One of my favorite things about being part of this community is joining with other bloggers to participate in a challenge or read-along or some other sort of bookish project. I especially love read-alongs because they often expand my reading horizons and I get to answer discussion questions. I love discussion questions! This month over at Doing Dewey, we’re reading Mary Roach’s Packing for Mars.
1. What is your favorite fun fact from the book so far?
I did not know that some animals are immune to motion sickness. I mean, I hadn’t really ever thought about it before, but now that I know, I’m insanely jealous. I’m not the kind to throw up from motion sickness, but I definitely suffer from it. No reading in the car or playing games for me. Teacup-style rides at theme parks? Not happening.
2. Are you liking the author’s sense of humor?
I love it! I’ve actually read one of her books before, maybe two. I know I read Bonk and I think I’ve read Stiff. This is my favorite kind of nonfiction. I’m learning a ton, but it’s fun and entertaining as well. She has a great way of taking subjects that could be uncomfortable for others and making them really accessible, without necessarily lessening the gravity of those subjects.
3. What about the footnotes – love them or hate them?
I love footnotes! If the amount of content crammed into the main book isn’t enough, we get tiny little tidbits at the bottom, too! I’m a bit of a trivia nerd, so any extra facts are welcome.
4. Does the way the author describes astronauts match what you imagine them to be like?
No, not at all. I’ll admit that when I think of astronauts, I think glory and danger and adventure and excitement. Roach describes astronauts as having a job made up of routine and boredom and isolation, but if something were to happen, there’s every chance you might die. And there’s motion sickness. No thanks! I don’t like those extremes.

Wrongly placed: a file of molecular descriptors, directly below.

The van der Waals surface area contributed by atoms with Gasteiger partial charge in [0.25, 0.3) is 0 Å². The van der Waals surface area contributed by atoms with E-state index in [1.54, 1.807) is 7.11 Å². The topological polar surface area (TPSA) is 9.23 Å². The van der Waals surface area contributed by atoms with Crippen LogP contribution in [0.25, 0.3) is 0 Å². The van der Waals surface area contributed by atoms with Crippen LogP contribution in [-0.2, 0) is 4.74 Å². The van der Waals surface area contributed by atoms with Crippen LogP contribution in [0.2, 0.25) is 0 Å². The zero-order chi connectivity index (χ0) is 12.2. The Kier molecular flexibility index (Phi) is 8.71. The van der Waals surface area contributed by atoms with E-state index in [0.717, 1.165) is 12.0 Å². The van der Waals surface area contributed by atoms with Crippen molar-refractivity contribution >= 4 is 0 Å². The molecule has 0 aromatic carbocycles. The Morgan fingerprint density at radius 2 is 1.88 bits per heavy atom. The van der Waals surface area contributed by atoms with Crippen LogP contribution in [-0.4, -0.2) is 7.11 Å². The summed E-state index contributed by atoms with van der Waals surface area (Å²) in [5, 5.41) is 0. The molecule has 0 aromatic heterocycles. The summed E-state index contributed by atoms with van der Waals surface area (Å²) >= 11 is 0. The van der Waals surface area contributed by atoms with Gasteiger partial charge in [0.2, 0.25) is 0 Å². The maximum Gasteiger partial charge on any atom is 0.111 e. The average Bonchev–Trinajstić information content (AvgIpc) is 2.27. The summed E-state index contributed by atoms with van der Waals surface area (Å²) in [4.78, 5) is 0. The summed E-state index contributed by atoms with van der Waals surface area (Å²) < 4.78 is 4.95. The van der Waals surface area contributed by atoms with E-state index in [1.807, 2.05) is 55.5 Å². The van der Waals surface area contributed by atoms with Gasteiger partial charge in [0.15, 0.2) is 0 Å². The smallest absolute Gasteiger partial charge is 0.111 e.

5. Which country’s astronaut selection process do you think you’d be best at? Japan, US, or Canada?
Honestly? Probably Japan’s. US selection seemed based more on what you’ve done before, with a dash of bravery thrown in, plus some physical requirements (such as height) as well. Canada puts their applicants through a host of reality television-style action stunts, such as jumping from a plan and escaping a burning capsule. But Japan? Think of the reality show Big Brother. Japan puts its candidates into an isolated environment and watches how they interact. Obstacles include broken toilets and lunches that are delivered late, because these are some routine things they could face in space. Astronauts are evaluated psychologically and must complete routine, menial tasks. It’s fascinating to me!
6. How do you feel about experimenting on animals, such as with the rhesus monkey sent into space? Necessary to preserve human life or unnecessarily cruel?
You know, this is a hard question. On the one hand, it does seem cruel to experiment with animals, especially as they have no choice in the matter. On the other, I doubt space programs would survive very long if they were routinely sending up humans (even willing ones) to potentially die in the vacuum of space for the sake of experimenting. Even now that space travel is becoming more routine, it’s still dangerous. So, I don’t know. I wish there were better options. Maybe we’ll get there someday, with robots or simulations or something.
So far, I’m really enjoying the book! I can’t wait to dive into the next half!